Tag Archives: southeastern minneosta
Fog is an amazing element that can churn up all kinds of different feelings and reactions. It can…create mystery, hint at surprise, suggest romance, cause anxiety, panic and disorientation. Fog is also unpredictable to a degree, we know what causes it but the cause and effect don’t always match our creative desires so we use fake fog. Depending on density, fog can also be a great filter, that can bring out the sun’s rays creating collections of single beams that suggest some kind of divine presence.
A few years ago during a holiday trip to the in-laws we we had the opportunity to experience some of these effects in several ways. Our destination in south western Minnesota was undergoing a transformation, wind turbines were popping up like perennial flowers. We encountered little fog on our way down, however as we approached more farm land the fog increased in density, shrouding the presence of the wind turbines. Driving along a rural gravel road in dense fog surrounded by invisible wind turbines invoked a plethora of sensations the dominant one being mystery. As we drove slowly along the gravel road, the only suggestion of the wind farm’s presence was the steady whoosh of the invisible blades. The scene could have been right out of a mystery thriller.
Before and after the holiday celebrations, I headed out to try to capture the fog’s effects. Since I lacked the necessary gear to capture sensation of the invisible monsters and their collective whooshes, I headed out to find the “right” fog. As the sun’s intensity increased the fog density decreased leaving behind a landscape, populated with tufts of white fog and a hint of a yet to be revealed horizon.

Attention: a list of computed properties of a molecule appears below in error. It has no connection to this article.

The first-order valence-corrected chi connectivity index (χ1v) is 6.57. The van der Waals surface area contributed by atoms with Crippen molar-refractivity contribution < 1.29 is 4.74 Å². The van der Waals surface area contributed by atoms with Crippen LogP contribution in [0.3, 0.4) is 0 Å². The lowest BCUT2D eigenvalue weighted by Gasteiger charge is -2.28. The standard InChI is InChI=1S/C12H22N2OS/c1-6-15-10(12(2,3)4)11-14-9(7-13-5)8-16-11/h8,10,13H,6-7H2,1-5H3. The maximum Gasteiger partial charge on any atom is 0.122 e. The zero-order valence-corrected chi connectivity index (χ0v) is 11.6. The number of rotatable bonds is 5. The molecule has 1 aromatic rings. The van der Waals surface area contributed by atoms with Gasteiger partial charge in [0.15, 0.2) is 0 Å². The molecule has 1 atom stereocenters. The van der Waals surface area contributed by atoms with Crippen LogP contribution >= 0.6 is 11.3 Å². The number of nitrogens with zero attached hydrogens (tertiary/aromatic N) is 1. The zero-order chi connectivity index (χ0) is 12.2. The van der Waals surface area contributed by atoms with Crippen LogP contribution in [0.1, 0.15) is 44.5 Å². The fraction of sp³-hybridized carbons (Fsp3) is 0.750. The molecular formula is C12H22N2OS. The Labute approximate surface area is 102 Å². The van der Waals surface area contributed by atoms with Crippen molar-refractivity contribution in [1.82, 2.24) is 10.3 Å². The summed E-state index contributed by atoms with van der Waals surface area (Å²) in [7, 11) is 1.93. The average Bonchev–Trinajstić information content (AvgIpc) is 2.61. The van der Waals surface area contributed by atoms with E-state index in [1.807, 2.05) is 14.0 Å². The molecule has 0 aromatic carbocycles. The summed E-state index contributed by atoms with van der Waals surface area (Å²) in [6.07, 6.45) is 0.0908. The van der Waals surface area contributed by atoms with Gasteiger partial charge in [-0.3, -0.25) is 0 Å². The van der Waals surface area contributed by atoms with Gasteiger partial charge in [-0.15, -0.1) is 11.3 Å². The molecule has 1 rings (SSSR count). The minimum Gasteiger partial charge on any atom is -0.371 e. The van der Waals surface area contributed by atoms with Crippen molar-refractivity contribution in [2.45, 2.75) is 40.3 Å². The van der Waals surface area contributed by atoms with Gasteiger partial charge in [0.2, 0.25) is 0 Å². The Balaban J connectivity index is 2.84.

Our route to these holiday celebrations always took us past the silo in today’s photo. Even on a clear day, this lone silo, occupying the crest of a small knoll in the middle of a bare field, was cause for wonder. Today’s photo is my attempt to capture the mystery and loneliness of the scene.
Whenever I see a wind farm no matter the size, I’m always struck by the visual impact these behemoths have on both the rural landscape and the horizon. Their presence has forever changed both the scale and our perception of what we previously identified as a relatively uninterrupted horizon and a human scale landscape. Just drive by a farm which previously stood alone with its’ out buildings penetrating the sky, that farm is now dwarfed by the presence of these machines.
While we have plenty of tall buildings in our world they normally are surrounded by other tall buildings, which tend to reduce the visual impact of each individual building.The scale of wind turbines is exaggerated because we see them individually and in comparison to a flat plane, flat snow covered winter fields add to the exaggerated scale.
Also, the scale is more exaggerated on the flat plains of the Midwest, seen in the context of rolling hills further west their individual effect is lessened by the rolling horizon.